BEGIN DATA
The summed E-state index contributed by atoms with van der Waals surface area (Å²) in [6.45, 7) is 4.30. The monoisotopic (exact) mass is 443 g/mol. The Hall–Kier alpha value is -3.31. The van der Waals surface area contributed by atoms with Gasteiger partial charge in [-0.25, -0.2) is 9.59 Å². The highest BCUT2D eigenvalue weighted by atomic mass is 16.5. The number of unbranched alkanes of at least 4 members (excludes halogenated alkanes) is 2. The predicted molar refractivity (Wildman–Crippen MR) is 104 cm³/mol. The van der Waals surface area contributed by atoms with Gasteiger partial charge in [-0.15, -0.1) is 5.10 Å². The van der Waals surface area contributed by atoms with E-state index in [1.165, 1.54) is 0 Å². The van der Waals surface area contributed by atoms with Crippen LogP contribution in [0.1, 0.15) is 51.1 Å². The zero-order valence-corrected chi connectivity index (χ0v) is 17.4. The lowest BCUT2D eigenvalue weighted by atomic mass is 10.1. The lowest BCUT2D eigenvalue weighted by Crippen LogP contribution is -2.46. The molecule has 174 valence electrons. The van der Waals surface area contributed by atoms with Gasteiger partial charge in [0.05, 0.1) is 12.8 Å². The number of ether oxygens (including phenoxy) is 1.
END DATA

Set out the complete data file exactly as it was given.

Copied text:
The summed E-state index contributed by atoms with van der Waals surface area (Å²) in [6.45, 7) is 4.30. The monoisotopic (exact) mass is 443 g/mol. The Hall–Kier alpha value is -3.31. The van der Waals surface area contributed by atoms with Gasteiger partial charge in [-0.25, -0.2) is 9.59 Å². The highest BCUT2D eigenvalue weighted by atomic mass is 16.5. The number of unbranched alkanes of at least 4 members (excludes halogenated alkanes) is 2. The predicted molar refractivity (Wildman–Crippen MR) is 104 cm³/mol. The van der Waals surface area contributed by atoms with Gasteiger partial charge in [-0.15, -0.1) is 5.10 Å². The van der Waals surface area contributed by atoms with E-state index in [1.165, 1.54) is 0 Å². The van der Waals surface area contributed by atoms with Crippen LogP contribution in [0.1, 0.15) is 51.1 Å². The zero-order valence-corrected chi connectivity index (χ0v) is 17.4. The lowest BCUT2D eigenvalue weighted by atomic mass is 10.1. The lowest BCUT2D eigenvalue weighted by Crippen LogP contribution is -2.46. The molecule has 174 valence electrons. The van der Waals surface area contributed by atoms with Gasteiger partial charge in [0.05, 0.1) is 12.8 Å². The number of ether oxygens (including phenoxy) is 1.